Kumaritashvili lost control of his sled near the finish Friday, went over the track wall and struck an unpadded steel pole near the finish line at Whistler Sliding Center.

International luge officials did not have an immediate update on his condition, and officials would not disclose where he was taken.

Rescue officials rushed to the scene and were performing chest compressions and mouth-to-mouth resuscitation. Kumaritashvili was lifted into an ambulance. An air-rescue helicopter was summoned and was over the track about eight minutes after the crash.

Kumaritashvili struck the inside wall of the track on the final turn. His body immediately went airborne and cleared the ice-coated concrete wall along the left side of the sliding surface. His sled remained in the track, and it appeared his helmet visor skidded down the ice.

"It's a very rare situation," three-time Olympic champion and German coach Georg Hackl said. "But there's some things that you can't do anything about."

It was unclear how fast Kumaritashvili was going, although many sliders have exceeded 90 mph on this course. The track is considered the world's fastest and several Olympians recently questioned its safety. More than a dozen athletes have crashed during Olympic training.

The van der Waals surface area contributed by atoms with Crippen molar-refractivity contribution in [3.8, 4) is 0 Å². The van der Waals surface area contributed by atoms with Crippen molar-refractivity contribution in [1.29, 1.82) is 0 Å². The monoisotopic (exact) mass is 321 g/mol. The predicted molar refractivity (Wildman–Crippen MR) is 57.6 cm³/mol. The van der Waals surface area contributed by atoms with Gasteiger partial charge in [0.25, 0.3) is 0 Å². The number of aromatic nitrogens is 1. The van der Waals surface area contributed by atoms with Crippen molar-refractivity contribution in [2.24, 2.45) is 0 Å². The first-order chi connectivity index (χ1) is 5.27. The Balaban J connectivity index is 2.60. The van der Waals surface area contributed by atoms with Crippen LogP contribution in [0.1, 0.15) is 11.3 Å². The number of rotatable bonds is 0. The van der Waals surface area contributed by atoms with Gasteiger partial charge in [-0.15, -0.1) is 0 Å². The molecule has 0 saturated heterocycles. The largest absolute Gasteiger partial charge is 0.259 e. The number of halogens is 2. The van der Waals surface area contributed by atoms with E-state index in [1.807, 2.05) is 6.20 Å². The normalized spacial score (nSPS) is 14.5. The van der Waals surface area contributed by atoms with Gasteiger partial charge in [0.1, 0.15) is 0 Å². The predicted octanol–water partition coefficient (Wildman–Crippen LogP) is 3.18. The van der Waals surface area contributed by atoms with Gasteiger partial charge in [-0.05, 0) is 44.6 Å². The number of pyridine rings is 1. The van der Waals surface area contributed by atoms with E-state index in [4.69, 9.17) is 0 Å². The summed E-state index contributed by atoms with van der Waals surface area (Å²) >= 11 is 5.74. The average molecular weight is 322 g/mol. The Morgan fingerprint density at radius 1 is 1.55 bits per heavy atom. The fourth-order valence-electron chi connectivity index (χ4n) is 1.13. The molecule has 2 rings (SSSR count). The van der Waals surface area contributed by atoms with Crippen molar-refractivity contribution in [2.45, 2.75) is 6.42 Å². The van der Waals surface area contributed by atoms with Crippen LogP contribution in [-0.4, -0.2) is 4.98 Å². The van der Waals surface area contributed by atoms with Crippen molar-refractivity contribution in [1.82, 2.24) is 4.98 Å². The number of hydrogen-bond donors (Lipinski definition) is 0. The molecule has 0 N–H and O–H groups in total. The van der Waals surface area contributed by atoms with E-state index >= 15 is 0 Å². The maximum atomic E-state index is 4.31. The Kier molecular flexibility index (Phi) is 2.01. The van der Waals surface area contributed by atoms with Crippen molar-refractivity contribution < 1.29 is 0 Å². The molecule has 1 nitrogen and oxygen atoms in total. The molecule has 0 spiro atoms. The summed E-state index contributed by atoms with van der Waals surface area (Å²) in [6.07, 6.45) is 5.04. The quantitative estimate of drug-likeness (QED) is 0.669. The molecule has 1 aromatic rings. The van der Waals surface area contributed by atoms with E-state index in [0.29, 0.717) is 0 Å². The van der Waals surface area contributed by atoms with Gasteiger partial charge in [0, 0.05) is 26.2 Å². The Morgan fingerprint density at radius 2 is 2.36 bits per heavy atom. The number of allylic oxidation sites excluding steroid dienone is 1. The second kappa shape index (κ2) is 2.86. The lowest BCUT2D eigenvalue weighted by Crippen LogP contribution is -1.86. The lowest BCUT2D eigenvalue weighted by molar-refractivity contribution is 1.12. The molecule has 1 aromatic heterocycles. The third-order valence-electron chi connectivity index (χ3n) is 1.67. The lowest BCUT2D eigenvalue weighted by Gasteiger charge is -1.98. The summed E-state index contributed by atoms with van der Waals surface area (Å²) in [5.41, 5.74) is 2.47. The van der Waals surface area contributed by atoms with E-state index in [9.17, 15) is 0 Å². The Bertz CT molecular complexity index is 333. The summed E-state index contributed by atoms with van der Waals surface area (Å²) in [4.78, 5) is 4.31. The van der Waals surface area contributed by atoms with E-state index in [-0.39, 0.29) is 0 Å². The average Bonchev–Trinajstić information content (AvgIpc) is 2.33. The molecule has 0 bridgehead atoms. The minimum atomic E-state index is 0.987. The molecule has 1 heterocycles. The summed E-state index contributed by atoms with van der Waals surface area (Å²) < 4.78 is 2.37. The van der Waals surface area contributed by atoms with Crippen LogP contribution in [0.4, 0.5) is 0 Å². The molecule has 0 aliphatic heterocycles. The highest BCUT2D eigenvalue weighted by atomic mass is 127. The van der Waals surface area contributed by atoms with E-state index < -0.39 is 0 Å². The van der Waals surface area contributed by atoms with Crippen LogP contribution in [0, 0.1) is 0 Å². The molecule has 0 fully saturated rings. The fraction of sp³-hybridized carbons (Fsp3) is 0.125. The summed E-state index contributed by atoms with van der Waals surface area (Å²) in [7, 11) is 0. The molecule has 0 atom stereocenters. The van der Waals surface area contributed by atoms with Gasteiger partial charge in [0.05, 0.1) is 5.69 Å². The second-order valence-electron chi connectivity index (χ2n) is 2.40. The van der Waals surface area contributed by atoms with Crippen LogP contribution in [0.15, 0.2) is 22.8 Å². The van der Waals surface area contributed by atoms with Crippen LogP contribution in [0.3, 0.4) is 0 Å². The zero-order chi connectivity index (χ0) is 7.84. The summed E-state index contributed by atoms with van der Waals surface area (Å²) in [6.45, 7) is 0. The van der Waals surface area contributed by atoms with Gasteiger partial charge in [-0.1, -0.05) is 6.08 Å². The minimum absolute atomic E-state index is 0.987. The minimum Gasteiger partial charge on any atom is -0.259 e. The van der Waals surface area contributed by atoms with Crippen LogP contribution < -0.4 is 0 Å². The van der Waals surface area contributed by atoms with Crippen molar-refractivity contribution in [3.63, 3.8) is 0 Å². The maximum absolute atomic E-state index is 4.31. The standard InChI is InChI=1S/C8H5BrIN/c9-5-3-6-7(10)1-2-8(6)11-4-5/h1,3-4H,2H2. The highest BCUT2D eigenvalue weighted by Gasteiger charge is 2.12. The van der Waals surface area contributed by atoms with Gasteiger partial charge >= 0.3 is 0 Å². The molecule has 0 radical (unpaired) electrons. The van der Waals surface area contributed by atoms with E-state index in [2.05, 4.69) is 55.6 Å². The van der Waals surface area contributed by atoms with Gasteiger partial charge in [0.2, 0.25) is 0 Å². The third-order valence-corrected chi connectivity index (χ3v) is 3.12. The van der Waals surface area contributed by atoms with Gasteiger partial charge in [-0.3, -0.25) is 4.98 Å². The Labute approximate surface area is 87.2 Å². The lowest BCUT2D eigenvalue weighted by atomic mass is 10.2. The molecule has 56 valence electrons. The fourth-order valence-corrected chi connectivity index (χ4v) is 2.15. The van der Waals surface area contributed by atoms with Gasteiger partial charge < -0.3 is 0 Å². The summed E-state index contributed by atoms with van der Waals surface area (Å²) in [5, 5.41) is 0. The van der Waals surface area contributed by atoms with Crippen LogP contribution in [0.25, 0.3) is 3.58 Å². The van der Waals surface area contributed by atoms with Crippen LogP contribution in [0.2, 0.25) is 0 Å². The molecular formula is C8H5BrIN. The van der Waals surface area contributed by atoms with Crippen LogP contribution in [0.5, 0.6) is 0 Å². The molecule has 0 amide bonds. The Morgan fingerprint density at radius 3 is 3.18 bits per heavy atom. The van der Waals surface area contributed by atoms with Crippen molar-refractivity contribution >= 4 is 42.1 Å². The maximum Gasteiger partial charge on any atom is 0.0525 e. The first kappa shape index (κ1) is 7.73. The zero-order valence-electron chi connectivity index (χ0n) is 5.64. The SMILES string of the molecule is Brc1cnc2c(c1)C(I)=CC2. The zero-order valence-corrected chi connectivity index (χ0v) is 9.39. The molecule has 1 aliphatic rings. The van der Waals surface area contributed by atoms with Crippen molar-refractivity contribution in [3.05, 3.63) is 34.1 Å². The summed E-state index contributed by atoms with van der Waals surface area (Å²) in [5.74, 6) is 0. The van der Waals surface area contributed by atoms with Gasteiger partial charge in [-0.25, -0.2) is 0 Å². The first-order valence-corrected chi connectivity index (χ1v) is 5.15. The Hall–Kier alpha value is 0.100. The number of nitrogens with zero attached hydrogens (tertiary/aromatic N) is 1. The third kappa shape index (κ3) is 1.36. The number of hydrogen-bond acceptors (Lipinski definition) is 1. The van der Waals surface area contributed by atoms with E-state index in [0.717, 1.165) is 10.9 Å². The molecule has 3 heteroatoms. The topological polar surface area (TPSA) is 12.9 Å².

At the finish area, not far from the crash scene, athletes, coaches and officials solemnly awaited word on Kumaritashvili.

"I've never seen anything like that," said Shiva Keshavan, a four-time Olympian from India. "I'm afraid it's bad."

Training was suspended indefinitely, International Luge Federation members were called for a briefing and team captains from each nation were asked to attend a meeting.

Kumaritashvili competed in five World Cup races this season, finishing 44th in the world standings.

Earlier in the day, gold-medal favorite Armin Zoeggeler of Italy crashed, losing control of his sled on Curve 11. Zoeggeler came off his sled and held it with his left arm to keep it from smashing atop his body. He slid on his back down several curves before coming to a stop and walking away.

Training days in Whistler have been crash-filled. A Romanian woman was briefly knocked unconscious and at least four Americans -- Chris Mazdzer on Wednesday, Megan Sweeney on Thursday and both Tony Benshoof and Bengt Walden on Friday in the same training session where Zoeggeler wrecked -- have had serious trouble just getting down the track.

"I think they are pushing it a little too much," Australia's Hannah Campbell-Pegg said Thursday night after she nearly lost control in training. "To what extent are we just little lemmings that they just throw down a track and we're crash-test dummies? I mean, this is our lives."

Kumaritashvili is the third athlete to die during practice for the Olympics. Preparations for the first-ever luge competition in 1964 led to the death of Britain's Kazimierz Kay-Skrzypeski, who careened off the course on a practice run at the Olympic course in Igls, Austria. Three days later, Australian downhiller Ross Milne also died after crashing into a tree on a practice run.

Reports are that there have been several wipeouts on the course during training.